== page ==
What is the tide?


What is the tide?

In: Physics

The rocking motion in the ocean that results from the gravitational pull of the forces that exist between the sun and the moon.

The tide is the moon pulling on earth’s oceans.

The moon may be smaller than earth and a quarter million miles away, but while we don’t feel the effects of its gravity, the sloshing liquid of the ocean does.

Enough to give a bit of a tug on the water.

Here’s a pretty good gif to show it.


Essentially as the earth spins, the side of the earth closest to the moon and the part furthest away experience high tide, then as the earth keeps spinning those areas start working towards low tides.

You can get extremely high and extremely low tides at certain points in the moons orbit when it and the sun both stack their gravity together to influence our oceans.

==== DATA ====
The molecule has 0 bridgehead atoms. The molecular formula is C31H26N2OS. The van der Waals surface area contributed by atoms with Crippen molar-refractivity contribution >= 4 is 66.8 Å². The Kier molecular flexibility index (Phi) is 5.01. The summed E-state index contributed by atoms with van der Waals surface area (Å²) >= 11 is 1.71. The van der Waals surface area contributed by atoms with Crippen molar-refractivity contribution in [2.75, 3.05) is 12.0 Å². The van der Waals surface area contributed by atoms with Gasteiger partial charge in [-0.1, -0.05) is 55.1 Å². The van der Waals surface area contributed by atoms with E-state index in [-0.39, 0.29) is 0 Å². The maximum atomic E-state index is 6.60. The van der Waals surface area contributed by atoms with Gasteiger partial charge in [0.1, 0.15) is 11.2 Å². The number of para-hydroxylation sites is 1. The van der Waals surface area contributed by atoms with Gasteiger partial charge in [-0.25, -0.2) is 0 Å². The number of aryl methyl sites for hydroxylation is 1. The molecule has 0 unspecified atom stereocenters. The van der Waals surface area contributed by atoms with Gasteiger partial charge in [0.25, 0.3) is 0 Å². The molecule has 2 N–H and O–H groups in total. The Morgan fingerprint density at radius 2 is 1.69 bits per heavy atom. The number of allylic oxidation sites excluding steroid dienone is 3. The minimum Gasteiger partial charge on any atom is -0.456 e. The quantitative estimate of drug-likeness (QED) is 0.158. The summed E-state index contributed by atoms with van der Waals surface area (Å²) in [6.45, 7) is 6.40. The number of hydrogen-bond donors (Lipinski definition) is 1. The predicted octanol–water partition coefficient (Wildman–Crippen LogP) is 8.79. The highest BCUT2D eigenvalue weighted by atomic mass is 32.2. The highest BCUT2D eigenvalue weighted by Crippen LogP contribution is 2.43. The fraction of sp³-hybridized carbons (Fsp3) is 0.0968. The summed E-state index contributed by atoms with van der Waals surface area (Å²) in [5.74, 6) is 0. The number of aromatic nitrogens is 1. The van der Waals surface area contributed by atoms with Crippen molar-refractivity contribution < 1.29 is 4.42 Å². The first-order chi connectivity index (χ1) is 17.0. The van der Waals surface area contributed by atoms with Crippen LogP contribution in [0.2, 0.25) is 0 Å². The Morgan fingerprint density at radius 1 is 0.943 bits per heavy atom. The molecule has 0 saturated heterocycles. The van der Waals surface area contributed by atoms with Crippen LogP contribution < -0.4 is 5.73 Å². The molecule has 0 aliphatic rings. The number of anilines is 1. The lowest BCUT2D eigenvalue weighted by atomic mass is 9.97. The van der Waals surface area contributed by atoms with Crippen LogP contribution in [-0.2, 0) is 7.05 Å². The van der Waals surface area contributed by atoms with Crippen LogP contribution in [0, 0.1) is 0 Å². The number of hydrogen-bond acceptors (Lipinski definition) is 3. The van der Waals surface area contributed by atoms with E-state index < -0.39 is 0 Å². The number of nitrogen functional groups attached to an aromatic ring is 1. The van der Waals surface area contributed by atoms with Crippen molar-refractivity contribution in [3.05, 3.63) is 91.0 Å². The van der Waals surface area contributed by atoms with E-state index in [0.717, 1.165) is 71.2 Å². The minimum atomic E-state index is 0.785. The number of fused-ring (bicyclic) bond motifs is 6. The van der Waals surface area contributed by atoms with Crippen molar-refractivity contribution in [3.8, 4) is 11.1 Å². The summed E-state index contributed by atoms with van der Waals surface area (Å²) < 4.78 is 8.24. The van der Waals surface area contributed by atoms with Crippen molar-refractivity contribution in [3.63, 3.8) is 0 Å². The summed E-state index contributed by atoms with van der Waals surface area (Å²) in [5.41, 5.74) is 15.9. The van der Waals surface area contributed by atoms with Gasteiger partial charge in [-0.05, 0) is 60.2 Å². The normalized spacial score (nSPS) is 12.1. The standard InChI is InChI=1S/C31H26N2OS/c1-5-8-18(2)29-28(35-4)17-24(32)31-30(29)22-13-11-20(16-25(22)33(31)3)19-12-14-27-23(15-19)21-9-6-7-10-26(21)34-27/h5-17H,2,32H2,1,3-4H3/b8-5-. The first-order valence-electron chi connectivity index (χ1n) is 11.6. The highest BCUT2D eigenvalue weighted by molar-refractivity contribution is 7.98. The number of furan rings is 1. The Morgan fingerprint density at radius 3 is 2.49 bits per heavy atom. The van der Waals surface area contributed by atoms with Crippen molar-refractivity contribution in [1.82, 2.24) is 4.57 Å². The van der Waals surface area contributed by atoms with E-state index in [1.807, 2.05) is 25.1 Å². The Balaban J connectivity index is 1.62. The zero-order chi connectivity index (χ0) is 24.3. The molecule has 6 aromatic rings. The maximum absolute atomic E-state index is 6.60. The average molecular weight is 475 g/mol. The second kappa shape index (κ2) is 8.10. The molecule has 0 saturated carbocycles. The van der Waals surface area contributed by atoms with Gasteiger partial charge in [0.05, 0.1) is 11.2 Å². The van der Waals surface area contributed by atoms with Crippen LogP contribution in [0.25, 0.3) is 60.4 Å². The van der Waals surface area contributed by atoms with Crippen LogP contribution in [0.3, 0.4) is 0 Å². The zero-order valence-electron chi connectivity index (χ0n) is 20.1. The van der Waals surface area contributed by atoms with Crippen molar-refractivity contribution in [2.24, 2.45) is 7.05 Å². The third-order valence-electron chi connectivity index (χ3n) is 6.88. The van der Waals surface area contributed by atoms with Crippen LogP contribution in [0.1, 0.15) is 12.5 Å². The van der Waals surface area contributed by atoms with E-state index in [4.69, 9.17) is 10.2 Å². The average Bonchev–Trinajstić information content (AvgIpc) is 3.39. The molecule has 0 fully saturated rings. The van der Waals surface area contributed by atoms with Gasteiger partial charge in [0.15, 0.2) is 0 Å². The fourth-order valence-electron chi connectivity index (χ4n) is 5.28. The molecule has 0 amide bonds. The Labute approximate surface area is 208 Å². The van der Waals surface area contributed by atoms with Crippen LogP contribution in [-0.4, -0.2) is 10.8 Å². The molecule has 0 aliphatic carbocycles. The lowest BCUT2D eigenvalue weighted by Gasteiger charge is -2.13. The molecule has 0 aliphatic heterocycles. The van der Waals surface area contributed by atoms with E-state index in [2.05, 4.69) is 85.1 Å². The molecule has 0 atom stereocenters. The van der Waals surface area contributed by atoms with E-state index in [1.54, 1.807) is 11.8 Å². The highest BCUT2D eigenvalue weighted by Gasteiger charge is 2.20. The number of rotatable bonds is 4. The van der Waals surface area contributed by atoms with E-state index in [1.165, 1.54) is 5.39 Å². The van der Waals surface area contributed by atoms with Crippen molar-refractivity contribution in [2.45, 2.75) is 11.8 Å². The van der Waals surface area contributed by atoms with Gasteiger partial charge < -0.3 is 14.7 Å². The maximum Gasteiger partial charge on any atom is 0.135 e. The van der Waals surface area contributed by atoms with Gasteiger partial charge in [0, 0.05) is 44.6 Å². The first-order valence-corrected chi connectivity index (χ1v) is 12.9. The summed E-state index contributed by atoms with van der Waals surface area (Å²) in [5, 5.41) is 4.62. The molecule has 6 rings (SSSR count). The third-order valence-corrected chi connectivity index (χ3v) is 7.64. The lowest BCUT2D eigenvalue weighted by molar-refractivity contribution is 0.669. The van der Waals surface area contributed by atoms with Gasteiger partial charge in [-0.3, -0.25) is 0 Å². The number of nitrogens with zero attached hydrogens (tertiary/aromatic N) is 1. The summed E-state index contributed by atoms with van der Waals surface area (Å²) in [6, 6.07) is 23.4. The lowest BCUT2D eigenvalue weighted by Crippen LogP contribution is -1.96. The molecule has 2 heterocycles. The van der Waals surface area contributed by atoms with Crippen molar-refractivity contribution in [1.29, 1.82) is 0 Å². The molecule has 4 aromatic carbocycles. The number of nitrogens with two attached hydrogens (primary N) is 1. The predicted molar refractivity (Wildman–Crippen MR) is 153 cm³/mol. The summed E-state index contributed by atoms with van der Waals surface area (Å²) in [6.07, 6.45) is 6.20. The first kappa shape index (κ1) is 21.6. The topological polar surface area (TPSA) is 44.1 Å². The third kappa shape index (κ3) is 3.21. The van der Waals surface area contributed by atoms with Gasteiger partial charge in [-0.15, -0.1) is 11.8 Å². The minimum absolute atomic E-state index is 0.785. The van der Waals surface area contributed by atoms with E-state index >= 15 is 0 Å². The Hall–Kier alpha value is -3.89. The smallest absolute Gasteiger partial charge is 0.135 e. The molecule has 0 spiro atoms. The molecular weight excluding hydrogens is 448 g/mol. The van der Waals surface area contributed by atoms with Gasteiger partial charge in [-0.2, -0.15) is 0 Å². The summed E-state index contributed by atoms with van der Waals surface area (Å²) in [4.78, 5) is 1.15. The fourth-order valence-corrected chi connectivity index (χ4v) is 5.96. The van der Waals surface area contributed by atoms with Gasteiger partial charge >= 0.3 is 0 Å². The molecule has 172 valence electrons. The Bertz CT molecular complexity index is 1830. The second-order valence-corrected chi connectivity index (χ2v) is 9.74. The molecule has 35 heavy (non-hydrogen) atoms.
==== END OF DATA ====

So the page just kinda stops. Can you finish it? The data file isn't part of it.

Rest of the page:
The force of gravity varies with distance. So, e.g. the part of the Earth closest to the Moon is pulled harder than the center of the Earth, which is pulled harder than the part farthest from the Moon. So the Earth experiences a slight stretching along the line from Earth to Moon.

But the Earth is rotating much faster than the Moon is going around the Earth, which means that about 6 hours later, the parts that were at extreme distances are now at middling distances, and the stretching is relaxed. And then 6 hours later still, they’re at extreme distances again. So there’s this continual sloshing, as ocean water rises and falls, even more than the rock underneath rises and falls.